It gets worse. Investigative reporter Brian Deer has uncovered greater depths to Wakefield’s apparent malfeasance. Wakefield had applied for patents for an MMR vaccine substitute and treatments for his alleged MMR vaccine-induced gut disorder (Deer 2007). So, not only was he allegedly paid by lawyers to cast doubt on the MMR vaccine, but he stood to personally gain from the outcome of his research.

Andrew Wakefield. (Credit: Tom Miller) [Photo via Newscom]

Further, during the Cedillo case testimony, Stephen Bustin, a world expert in the polymerase chain reaction (PCR), testified that the lab Wakefield used to obtain the results for his original paper was contaminated with measles virus RNA. It was therefore likely, Bustin implied, that the PCR used by Wakefield was detecting this contamination and not evidence for measles infection in the guts of children with autism who had been vaccinated, as Wakefield claimed. And finally, Nicholas Chadwick testified that the measles RNA Wakefield found matched the laboratory contamination and did not match either any naturally occurring strain or the strain used in the MMR vaccine—a fact of which he had informed Wakefield (USCFC 2007).

All of this, plus other allegations still coming out, has caused Britain’s General Medical Council to call Wakefield before its “Fitness to Practice” panel for review of his alleged professional misconduct (GMC 2007).

Believers in the MMR-autism hypothesis dismiss the findings of the larger and more powerful epidemiological studies that contradict a link. Instead, they have turned Andrew Wakefield into a martyr, dismissing the evidence of his wrongdoing as a conspiracy against him designed to hide the true cause of autism from the public. Wakefield is unrepentant and maintains his innocence (Gorski 2007).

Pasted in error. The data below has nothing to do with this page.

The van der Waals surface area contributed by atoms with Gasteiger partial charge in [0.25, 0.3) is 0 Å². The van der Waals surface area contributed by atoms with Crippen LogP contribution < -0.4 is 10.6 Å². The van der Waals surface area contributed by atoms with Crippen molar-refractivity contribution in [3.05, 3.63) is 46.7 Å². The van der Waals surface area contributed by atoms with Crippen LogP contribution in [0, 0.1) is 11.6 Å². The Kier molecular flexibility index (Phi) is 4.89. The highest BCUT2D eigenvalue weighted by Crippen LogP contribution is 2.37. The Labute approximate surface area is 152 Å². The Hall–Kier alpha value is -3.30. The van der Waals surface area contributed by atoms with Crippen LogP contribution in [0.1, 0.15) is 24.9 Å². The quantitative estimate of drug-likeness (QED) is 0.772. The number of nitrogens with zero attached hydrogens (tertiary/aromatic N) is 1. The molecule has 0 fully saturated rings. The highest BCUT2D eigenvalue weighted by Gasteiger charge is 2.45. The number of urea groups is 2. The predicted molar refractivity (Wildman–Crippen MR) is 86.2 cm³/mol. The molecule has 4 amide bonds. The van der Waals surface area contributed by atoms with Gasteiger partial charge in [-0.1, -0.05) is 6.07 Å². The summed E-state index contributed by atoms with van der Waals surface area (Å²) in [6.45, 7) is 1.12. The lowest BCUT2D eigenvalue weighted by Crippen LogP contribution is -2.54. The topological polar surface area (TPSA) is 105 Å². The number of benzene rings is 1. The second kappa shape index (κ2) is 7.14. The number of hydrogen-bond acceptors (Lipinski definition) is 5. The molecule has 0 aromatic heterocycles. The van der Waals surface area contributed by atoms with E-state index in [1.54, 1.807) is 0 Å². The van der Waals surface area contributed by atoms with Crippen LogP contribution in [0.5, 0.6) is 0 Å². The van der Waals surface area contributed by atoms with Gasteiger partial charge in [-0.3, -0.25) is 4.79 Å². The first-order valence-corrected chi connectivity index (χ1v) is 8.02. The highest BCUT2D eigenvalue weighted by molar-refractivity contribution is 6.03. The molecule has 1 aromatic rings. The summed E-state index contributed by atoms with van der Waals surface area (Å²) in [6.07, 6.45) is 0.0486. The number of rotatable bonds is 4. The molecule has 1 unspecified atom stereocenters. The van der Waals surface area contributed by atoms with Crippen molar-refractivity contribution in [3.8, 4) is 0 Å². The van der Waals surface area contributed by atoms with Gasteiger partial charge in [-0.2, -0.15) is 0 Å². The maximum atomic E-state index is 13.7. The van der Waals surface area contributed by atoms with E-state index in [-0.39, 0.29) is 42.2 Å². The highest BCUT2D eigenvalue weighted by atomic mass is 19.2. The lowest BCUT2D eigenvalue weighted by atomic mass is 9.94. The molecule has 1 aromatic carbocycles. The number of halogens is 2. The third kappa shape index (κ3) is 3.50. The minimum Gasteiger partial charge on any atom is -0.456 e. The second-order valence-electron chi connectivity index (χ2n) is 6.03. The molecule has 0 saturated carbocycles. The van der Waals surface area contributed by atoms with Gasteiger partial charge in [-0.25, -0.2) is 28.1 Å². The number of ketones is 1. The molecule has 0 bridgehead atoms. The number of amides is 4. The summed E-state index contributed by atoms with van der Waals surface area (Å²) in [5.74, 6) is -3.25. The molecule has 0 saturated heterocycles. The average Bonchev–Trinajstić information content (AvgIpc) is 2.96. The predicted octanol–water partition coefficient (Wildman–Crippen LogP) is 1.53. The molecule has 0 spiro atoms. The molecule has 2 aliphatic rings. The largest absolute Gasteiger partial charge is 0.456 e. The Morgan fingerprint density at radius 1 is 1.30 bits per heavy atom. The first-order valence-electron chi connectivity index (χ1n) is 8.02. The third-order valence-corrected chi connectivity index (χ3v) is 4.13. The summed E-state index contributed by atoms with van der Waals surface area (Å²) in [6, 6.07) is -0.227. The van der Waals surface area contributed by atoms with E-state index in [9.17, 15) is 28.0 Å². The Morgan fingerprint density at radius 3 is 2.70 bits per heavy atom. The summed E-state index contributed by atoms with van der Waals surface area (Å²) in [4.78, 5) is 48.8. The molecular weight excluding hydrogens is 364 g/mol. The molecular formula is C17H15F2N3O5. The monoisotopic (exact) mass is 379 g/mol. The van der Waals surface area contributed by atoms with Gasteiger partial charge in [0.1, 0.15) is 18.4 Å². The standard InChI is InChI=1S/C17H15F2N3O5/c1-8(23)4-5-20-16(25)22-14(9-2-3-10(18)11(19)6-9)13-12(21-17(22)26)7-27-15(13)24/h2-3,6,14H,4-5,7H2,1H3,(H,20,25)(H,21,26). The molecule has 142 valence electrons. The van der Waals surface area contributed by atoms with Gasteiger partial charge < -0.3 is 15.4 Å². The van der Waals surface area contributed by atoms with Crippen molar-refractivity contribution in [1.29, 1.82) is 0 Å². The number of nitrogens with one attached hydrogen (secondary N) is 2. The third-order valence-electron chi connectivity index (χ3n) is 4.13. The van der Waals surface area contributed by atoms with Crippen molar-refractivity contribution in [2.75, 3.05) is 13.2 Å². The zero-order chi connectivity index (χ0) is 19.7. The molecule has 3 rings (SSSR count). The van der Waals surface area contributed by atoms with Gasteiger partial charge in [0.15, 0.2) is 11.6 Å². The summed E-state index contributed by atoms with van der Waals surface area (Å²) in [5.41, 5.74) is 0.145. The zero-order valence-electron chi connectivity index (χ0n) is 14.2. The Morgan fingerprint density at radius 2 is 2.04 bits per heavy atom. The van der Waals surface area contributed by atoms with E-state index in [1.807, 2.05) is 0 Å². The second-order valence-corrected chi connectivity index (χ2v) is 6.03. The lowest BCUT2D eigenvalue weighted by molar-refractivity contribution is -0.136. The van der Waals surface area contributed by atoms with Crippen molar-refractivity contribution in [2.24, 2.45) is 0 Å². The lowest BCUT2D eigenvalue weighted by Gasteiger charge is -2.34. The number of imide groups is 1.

With the MMR-autism hypothesis scientifically dead, attention soon shifted to thimerosal, a mercury-based preservative found in some childhood vaccines (although not the MMR vaccine). There is little doubt, and no controversy, that mercury, the major component of thimerosal, is a powerful neurotoxin, or poison to the brain. However, toxicity is always a matter of dose. Everything becomes toxic in a high enough dose; even too much water or vitamin C can kill you. So the real question is whether the amount of mercury given to children in vaccines containing thimerosal was enough to cause neurological damage.

Author of the book Evidence of Harm: Mercury in Vaccines and the Autism Epidemic David Kirby (center) speaks as president Harvey Fineberg (left) of the Institute of Medicine listens during an interview by moderator Tim Russert (right) on NBC‘s Meet the Press August 7, 2005, at the NBC studios in Washington, D.C. Fineberg and Kirby talked about the rising number of autism diagnoses among children and the controversial charges of a government conspiracy to allow mercury exposures from childhood vaccines to more than double between 1988 and 1992. The Institute of Medicine reviewed all MMR-autism data and concluded that there was no association. (Photo by Alex Wong/Getty Images for Meet the Press) [Photo via Newscom]

Proponents of the mercury hypothesis argue that the ethylmercury found in thimerosal was given in doses exceeding Environmental Protection Agency limits. This load of mercury should be considered with prenatal vaccine loads possibly given to mothers, and to other environmental sources of mercury, such as seafood. Furthermore, underweight or premature infants received a higher dose by weight than larger children. Some children, they argue, may have a specific inability to metabolize mercury, and perhaps these are the children who become autistic.